Do You Have A Desk Job?
Believe it or not, sitting for long periods of time is actually associated with higher mortality rates and health issues. Which means unless you’re intentional about it, your desk job is harming your health.
Here are ten ways you could be harming yourself by sitting all day in front of a computer:
- Poor posture can lead to musculoskeletal pain. Women with larger busts have a hard time maintaining upright posture at a desk job, and this leads to quicker fatigue and eventually a loss of proper posture.
- Poor posture leads to changes in the hormones. When the body has poor posture, the stress hormone, cortisol, can increase in production, while testosterone may decrease. These changes affect your mind and how you function.
- Sitting at a desk all day commonly leads to neck pain. Neck pain can lead to headaches and excessive curves in the mid-spine and lower end of the neck.
- Poor posture and breathing problems go hand in hand. Poor posture limits the ability of the lungs to expand, which leads to fatigue and concentration issues.
- Sitting for long periods of time can lead to weight gain. This is due in part to the body’s metabolism and circulation slowing down, which leads to fewer calories being burned and reduced fat breakdown.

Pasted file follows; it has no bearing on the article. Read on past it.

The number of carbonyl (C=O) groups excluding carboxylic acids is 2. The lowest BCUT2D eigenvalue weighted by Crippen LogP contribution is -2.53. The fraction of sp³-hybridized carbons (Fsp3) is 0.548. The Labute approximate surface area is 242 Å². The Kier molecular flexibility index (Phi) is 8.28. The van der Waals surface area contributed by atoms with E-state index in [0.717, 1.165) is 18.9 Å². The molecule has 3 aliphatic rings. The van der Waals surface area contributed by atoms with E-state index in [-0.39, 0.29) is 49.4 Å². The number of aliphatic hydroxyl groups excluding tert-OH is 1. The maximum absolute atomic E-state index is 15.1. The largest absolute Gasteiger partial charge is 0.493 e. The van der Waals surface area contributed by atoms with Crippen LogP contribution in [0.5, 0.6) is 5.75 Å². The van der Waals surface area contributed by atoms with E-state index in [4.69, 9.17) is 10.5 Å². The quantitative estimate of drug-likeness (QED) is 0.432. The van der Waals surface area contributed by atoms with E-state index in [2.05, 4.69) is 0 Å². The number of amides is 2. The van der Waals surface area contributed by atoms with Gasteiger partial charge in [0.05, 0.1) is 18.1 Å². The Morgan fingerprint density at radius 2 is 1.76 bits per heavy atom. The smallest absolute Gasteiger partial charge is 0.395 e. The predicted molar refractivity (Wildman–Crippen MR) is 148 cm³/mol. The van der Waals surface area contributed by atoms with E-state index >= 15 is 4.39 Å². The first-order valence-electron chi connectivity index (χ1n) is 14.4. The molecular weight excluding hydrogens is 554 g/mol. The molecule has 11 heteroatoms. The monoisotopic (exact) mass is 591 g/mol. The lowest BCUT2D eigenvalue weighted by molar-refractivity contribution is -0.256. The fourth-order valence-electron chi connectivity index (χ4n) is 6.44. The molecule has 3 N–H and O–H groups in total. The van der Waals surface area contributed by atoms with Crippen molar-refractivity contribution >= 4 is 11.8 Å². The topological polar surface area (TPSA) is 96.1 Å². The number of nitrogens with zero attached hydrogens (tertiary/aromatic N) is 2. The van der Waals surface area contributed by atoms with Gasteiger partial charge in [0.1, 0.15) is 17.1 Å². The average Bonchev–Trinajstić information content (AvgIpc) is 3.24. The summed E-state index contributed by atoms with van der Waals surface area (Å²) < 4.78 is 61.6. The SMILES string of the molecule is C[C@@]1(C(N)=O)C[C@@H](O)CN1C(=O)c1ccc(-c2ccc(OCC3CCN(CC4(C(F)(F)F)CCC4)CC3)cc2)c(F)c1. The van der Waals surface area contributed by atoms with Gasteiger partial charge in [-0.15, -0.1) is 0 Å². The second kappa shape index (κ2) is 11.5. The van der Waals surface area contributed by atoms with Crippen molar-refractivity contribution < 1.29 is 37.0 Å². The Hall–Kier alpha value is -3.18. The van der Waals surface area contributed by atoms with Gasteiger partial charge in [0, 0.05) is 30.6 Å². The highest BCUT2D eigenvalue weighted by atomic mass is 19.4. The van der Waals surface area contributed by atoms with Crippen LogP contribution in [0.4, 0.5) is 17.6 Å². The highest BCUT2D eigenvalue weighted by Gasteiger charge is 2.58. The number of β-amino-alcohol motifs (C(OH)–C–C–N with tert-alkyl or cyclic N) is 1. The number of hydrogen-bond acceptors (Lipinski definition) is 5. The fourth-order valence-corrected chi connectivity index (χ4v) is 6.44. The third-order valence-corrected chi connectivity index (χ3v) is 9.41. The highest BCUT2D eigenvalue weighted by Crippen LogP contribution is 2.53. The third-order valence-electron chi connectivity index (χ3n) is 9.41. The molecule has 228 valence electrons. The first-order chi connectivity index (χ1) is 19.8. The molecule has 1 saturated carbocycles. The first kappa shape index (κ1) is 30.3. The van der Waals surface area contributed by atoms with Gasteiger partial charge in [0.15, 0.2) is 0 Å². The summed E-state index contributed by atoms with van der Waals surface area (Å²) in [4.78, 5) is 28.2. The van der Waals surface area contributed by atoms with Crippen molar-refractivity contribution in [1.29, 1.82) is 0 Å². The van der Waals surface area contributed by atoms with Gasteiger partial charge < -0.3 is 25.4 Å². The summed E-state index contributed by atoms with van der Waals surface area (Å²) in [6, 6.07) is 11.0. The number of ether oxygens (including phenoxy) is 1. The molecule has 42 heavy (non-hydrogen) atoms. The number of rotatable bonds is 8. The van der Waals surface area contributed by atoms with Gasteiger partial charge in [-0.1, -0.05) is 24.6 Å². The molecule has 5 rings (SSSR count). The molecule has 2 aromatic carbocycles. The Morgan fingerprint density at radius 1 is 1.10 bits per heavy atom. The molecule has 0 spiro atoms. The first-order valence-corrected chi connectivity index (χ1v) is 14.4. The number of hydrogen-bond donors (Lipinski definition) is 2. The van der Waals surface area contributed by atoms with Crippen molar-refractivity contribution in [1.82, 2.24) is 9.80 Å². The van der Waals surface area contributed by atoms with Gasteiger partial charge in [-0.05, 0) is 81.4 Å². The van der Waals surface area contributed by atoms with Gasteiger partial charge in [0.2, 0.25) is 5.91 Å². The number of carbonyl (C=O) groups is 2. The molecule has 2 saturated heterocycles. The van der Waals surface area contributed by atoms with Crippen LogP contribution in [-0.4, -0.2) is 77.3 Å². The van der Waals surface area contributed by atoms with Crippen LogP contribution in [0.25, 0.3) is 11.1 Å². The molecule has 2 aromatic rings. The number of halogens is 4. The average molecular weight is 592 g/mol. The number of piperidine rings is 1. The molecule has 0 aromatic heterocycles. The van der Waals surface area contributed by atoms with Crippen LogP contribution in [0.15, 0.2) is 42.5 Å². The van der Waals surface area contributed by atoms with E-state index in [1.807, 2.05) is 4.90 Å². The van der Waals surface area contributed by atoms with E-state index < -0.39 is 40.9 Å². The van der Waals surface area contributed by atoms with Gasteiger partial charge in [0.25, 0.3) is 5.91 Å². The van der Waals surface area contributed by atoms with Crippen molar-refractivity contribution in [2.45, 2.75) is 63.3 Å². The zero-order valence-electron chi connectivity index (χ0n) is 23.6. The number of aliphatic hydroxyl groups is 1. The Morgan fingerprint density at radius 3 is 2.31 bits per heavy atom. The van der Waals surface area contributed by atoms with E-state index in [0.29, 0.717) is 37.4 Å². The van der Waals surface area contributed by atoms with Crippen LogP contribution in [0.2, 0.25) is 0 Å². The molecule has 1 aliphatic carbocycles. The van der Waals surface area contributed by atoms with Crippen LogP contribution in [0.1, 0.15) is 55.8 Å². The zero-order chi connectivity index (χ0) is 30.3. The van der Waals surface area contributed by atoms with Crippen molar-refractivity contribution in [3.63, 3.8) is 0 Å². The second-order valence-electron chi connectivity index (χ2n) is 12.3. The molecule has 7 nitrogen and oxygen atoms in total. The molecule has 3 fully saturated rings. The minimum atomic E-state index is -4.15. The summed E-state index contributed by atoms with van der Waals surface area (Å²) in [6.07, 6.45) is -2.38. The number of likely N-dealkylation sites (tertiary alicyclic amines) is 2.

- Sitting for long periods of time can lead to muscle and back issues. Women may experience muscles in the hips and hamstrings tightening, as well as a weaker back and abdominal muscles.
- Sitting for long periods of time leads to reduced blood circulation in the legs. This can lead to varicose veins and swollen ankles.
- Reduced activity and osteoporosis are linked. A lack of movement during the majority of the day can lead to weakening bones and disc degeneration.
- The mind can become foggy. Sitting all day can lead to a drop in the mood and a loss of clarity in the brain.
- Staring at a computer all day can contribute to skin conditions. The Ultraviolet radiation emitted from some computer screens and office lighting can irritate skin conditions like rosacea and lupus, and contribute to skin damage and aging.
So take a break from your sitting lifestyle! Get up each hour and walk around; take a 20 minute walk during your lunch break; hold “standing” meetings instead of moving to a new room to sit in yet another chair. Even these small adjustments can make a big impact in your overall health.